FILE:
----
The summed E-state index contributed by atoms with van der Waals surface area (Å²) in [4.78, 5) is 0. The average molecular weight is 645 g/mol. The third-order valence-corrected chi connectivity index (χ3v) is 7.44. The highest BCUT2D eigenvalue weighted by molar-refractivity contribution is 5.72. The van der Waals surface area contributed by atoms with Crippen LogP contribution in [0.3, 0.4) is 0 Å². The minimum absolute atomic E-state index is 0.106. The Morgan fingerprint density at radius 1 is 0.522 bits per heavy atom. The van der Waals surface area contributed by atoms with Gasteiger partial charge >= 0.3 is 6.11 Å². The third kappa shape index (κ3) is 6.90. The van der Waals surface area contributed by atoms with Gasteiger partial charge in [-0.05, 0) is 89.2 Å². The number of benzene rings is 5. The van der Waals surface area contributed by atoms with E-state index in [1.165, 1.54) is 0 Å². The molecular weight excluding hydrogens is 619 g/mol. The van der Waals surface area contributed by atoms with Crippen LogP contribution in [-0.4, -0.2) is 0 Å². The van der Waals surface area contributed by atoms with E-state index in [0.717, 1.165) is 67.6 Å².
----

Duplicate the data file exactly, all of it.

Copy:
The summed E-state index contributed by atoms with van der Waals surface area (Å²) in [4.78, 5) is 0. The average molecular weight is 645 g/mol. The third-order valence-corrected chi connectivity index (χ3v) is 7.44. The highest BCUT2D eigenvalue weighted by molar-refractivity contribution is 5.72. The van der Waals surface area contributed by atoms with Crippen LogP contribution in [0.3, 0.4) is 0 Å². The minimum absolute atomic E-state index is 0.106. The Morgan fingerprint density at radius 1 is 0.522 bits per heavy atom. The van der Waals surface area contributed by atoms with Gasteiger partial charge >= 0.3 is 6.11 Å². The third kappa shape index (κ3) is 6.90. The van der Waals surface area contributed by atoms with Gasteiger partial charge in [-0.05, 0) is 89.2 Å². The number of benzene rings is 5. The van der Waals surface area contributed by atoms with E-state index in [1.165, 1.54) is 0 Å². The molecular weight excluding hydrogens is 619 g/mol. The van der Waals surface area contributed by atoms with Crippen LogP contribution in [-0.4, -0.2) is 0 Å². The van der Waals surface area contributed by atoms with E-state index in [0.717, 1.165) is 67.6 Å².